TLC has yet to comment on Jill’s new allegations of her father’s manipulative and predatory treatment of her role on the show.

The Duggar family on the set of Extra in 2014.D Dipasupil/Getty Images for Extra

Children’s rights aren’t really taken seriously in the United States — thank the fundamentalists for that, too — and the U.S. government is notoriously slow-moving when it comes to regulating the internet. There are some protections for child actors, as some states require a portion of child actors’ income to be set aside in a trust for their future — but crucially, reality TV stars are mostly exempt from these laws, and the social media world is even further afield. Right now, The Atlantic reports, “no state or federal laws entitle the children of these family vloggers to any of the money earned.”

In vlogging and social-media influencing, abuse is easy for parents to hide, whether the abuse is financial, violent, or otherwise exploitative in nature. It’s especially easy when posting from home. Choosing to home-school gives parents an additional layer of buffer from those legally obligated to report anything suspicious, like teachers or school nurses. And unless presented with evidence to the contrary, most people will assume that well-behaved, healthy-looking kids are fine if their parents are present — and in a way, the decision to home-school even looks like an increased investment in your child’s well-being. But that assumption is dangerous as it leaves home-schooled kids at the mercy of their parents’ whims, and uniquely vulnerable to being taken advantage of, as Jill Duggar’s claims bears out.

As social media platforms age into their teens, children of parenting influencers are also coming of age. And as they mature, they’re realizing, like Jill seems to, that the exploitation they experienced was essentially a labor rights issue. Some are pushing back on the privacy issues, examining the exploitative environments they were raised in, and opening up a larger conversation about how their parents committed a legal form of wage theft. And some are banding together.

As they mature, they’re realizing, like Jill seems to, that the exploitation they experienced was essentially a labor rights issue.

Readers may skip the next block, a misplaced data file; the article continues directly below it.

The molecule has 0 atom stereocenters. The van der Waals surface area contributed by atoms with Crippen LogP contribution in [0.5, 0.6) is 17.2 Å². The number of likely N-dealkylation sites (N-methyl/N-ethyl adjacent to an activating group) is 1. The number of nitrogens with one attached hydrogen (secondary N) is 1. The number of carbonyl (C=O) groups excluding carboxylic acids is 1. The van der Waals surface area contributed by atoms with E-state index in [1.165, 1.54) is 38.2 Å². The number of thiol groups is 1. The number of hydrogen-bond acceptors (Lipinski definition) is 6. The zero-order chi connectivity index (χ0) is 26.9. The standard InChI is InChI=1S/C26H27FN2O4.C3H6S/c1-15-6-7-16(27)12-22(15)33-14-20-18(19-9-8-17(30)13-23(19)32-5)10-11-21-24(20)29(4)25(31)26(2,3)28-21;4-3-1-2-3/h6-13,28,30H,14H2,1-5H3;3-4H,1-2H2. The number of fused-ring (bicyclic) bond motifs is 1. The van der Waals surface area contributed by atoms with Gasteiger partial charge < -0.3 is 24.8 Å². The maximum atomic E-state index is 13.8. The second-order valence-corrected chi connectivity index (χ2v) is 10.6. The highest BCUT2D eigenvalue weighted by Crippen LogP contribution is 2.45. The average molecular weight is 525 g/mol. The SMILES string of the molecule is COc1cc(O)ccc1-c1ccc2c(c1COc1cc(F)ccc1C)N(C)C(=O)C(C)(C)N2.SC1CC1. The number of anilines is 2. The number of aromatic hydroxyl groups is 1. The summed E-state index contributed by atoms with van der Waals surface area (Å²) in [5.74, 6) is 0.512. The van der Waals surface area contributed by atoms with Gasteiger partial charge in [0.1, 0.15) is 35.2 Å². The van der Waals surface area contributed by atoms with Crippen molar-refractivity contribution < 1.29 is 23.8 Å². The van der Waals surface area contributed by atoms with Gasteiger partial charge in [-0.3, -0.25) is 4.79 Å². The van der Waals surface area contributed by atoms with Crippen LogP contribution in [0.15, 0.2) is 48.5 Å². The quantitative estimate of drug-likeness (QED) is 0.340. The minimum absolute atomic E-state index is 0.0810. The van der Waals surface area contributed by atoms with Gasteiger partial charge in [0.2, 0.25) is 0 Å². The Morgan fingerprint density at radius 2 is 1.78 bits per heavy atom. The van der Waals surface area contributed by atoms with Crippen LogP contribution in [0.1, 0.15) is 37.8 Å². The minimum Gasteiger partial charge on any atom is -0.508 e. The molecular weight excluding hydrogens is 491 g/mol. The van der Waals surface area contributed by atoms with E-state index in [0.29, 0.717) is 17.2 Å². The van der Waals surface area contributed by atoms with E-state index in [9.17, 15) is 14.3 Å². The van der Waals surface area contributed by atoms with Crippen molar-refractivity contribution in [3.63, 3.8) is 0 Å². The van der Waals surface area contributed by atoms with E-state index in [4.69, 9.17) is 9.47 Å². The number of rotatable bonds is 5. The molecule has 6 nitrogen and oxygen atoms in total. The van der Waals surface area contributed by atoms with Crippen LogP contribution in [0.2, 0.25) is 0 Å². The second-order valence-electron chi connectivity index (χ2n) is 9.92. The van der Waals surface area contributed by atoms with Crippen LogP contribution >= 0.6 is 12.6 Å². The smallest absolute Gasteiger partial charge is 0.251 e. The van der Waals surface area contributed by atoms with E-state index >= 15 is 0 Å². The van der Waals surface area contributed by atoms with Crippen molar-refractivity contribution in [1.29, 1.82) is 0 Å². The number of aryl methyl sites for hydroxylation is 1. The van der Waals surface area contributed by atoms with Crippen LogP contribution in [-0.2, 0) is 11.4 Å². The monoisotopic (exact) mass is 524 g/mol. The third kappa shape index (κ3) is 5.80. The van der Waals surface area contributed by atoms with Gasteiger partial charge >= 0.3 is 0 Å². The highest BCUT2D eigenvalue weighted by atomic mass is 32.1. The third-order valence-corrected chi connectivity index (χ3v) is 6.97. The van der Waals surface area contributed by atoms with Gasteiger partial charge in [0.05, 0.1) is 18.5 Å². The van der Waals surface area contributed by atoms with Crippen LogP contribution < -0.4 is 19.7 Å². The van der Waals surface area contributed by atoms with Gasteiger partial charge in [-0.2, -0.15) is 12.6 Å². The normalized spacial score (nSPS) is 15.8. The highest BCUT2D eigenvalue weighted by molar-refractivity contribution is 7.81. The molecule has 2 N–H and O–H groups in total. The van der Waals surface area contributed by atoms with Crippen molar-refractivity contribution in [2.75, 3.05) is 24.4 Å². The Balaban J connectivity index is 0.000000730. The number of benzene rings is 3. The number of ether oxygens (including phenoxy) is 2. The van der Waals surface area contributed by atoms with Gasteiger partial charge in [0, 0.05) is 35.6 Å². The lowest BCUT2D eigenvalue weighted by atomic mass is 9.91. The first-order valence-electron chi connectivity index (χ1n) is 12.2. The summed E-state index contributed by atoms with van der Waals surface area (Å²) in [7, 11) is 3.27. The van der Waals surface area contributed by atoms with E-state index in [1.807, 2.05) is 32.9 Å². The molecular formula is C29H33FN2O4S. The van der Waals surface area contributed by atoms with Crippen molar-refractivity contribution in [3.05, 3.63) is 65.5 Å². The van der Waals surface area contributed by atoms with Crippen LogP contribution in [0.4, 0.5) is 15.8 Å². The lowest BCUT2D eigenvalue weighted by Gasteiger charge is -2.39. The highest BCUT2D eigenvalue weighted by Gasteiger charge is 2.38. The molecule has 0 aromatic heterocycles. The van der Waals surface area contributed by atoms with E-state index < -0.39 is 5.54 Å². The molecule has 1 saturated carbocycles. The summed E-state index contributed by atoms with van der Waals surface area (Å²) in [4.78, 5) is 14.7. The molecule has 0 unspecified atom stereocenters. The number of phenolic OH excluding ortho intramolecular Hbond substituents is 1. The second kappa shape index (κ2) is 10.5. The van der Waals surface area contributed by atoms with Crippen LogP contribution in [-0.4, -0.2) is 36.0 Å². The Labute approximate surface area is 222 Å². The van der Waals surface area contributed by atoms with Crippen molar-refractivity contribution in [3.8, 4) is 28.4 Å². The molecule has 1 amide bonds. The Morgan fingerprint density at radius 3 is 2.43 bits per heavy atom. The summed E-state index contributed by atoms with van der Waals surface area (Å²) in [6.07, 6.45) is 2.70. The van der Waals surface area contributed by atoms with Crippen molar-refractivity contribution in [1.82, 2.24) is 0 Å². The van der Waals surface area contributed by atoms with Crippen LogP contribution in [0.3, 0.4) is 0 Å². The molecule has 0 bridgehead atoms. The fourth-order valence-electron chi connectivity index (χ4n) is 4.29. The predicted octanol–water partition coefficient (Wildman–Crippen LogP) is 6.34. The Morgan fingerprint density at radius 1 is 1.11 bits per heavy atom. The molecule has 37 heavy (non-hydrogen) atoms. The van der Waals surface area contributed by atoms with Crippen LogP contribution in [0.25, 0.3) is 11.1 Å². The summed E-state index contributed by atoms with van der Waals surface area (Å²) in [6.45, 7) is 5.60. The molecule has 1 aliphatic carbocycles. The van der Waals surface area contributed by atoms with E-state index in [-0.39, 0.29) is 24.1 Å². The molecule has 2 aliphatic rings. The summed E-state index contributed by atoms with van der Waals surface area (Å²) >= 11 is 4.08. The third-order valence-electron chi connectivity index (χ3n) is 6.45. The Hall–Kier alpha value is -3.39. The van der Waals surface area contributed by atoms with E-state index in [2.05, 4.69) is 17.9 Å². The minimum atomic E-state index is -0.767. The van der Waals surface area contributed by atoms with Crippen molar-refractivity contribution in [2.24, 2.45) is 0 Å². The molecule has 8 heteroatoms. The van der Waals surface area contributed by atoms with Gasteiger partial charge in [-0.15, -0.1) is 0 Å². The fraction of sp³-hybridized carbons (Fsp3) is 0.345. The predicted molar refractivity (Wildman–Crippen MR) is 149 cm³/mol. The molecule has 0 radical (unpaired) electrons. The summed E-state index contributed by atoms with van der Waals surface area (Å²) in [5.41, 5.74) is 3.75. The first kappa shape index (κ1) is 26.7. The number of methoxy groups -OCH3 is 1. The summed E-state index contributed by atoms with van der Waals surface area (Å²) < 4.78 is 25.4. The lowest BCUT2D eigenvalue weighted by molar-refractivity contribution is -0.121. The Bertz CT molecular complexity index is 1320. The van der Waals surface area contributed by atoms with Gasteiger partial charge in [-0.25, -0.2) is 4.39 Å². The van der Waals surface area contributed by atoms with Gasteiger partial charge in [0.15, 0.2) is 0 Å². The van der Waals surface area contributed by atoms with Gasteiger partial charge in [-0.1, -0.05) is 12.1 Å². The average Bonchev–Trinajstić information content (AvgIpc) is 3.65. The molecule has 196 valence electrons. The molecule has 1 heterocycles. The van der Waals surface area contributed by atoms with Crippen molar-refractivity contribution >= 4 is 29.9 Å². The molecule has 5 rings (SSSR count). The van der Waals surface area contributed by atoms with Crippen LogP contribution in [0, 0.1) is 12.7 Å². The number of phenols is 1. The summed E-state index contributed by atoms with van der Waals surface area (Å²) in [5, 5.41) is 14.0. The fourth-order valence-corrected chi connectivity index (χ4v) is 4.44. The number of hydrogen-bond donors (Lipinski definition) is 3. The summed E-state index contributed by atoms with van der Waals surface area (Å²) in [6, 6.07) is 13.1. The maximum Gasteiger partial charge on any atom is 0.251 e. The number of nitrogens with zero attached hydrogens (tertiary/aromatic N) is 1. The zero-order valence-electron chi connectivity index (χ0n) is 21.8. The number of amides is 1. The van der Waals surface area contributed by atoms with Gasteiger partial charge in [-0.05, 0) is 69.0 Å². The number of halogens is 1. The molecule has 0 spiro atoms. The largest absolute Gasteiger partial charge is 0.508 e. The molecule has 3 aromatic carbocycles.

In 2013, home-schooled alumni founded the nonprofit Coalition for Responsible Home Education (CRHE), which is dedicated to advocating for the rights of children to be just that: children, with an open future and safe from exploitation. (Full disclosure: I’m on CRHE’s board and joined the organization a few years after it began.)

CRHE considers home-schooled children who are forced to work full-time, often starting at ages 12-14, as doubly exploited: “These children are frequently not paid for their labor, and are thus both deprived of an education and exploited,” according to the nonprofit’s page about abuse in home-schooling environments. “This is considered a form of human trafficking.”

Some of these former children are returning to social media — but this time, on their terms. On TikTok, Hallie Ray Ziebert talks about her upbringing as the child of home-schooling parents, and particularly what she considers the duplicity of her father, Brian Ray (of the National Home Education Research Institute), who’s notorious for producing methodologically unsound research on home-schooling outcomes. She accuses him of beating her with electrical cables and coaching other home-school parents in how to similarly abuse their kids, among other things. (Through a representative, Ray denied Ziebert's claims. He also noted that his research has been published in peer-reviewed texts across the span of 35 years.)